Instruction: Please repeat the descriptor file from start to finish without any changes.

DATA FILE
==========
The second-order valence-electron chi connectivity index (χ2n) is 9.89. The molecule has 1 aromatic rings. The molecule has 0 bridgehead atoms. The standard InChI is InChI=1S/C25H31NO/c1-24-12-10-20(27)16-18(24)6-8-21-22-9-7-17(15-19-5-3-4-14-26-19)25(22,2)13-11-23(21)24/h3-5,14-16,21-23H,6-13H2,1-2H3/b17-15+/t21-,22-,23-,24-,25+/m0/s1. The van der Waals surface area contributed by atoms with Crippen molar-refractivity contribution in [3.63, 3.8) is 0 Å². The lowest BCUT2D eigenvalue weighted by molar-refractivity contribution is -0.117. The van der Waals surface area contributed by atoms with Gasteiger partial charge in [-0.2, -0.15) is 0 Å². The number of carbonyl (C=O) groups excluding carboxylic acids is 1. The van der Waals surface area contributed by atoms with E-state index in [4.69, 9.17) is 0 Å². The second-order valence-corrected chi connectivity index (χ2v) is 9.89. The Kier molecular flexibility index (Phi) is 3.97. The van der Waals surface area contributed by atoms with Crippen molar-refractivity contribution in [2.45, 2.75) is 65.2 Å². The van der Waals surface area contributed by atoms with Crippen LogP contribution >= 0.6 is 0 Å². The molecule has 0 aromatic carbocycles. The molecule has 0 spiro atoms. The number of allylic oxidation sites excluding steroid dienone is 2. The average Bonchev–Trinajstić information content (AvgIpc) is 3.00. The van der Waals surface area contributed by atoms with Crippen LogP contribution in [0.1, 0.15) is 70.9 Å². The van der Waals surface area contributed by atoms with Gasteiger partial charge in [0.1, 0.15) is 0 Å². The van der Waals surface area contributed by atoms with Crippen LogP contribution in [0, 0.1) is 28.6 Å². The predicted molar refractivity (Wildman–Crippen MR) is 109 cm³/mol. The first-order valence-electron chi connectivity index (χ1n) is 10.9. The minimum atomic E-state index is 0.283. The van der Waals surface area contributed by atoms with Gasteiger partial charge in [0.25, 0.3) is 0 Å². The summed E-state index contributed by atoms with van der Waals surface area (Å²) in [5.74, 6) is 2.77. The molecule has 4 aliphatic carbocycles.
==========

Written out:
The second-order valence-electron chi connectivity index (χ2n) is 9.89. The molecule has 1 aromatic rings. The molecule has 0 bridgehead atoms. The standard InChI is InChI=1S/C25H31NO/c1-24-12-10-20(27)16-18(24)6-8-21-22-9-7-17(15-19-5-3-4-14-26-19)25(22,2)13-11-23(21)24/h3-5,14-16,21-23H,6-13H2,1-2H3/b17-15+/t21-,22-,23-,24-,25+/m0/s1. The van der Waals surface area contributed by atoms with Crippen molar-refractivity contribution in [3.63, 3.8) is 0 Å². The lowest BCUT2D eigenvalue weighted by molar-refractivity contribution is -0.117. The van der Waals surface area contributed by atoms with Gasteiger partial charge in [-0.2, -0.15) is 0 Å². The number of carbonyl (C=O) groups excluding carboxylic acids is 1. The van der Waals surface area contributed by atoms with E-state index in [4.69, 9.17) is 0 Å². The second-order valence-corrected chi connectivity index (χ2v) is 9.89. The Kier molecular flexibility index (Phi) is 3.97. The van der Waals surface area contributed by atoms with Crippen molar-refractivity contribution in [2.45, 2.75) is 65.2 Å². The van der Waals surface area contributed by atoms with Crippen LogP contribution >= 0.6 is 0 Å². The molecule has 0 aromatic carbocycles. The molecule has 0 spiro atoms. The number of allylic oxidation sites excluding steroid dienone is 2. The average Bonchev–Trinajstić information content (AvgIpc) is 3.00. The van der Waals surface area contributed by atoms with Crippen LogP contribution in [0.1, 0.15) is 70.9 Å². The van der Waals surface area contributed by atoms with Gasteiger partial charge in [0.1, 0.15) is 0 Å². The van der Waals surface area contributed by atoms with Crippen LogP contribution in [0, 0.1) is 28.6 Å². The predicted molar refractivity (Wildman–Crippen MR) is 109 cm³/mol. The first-order valence-electron chi connectivity index (χ1n) is 10.9. The minimum atomic E-state index is 0.283. The van der Waals surface area contributed by atoms with Gasteiger partial charge in [0.25, 0.3) is 0 Å². The summed E-state index contributed by atoms with van der Waals surface area (Å²) in [5.74, 6) is 2.77. The molecule has 4 aliphatic carbocycles.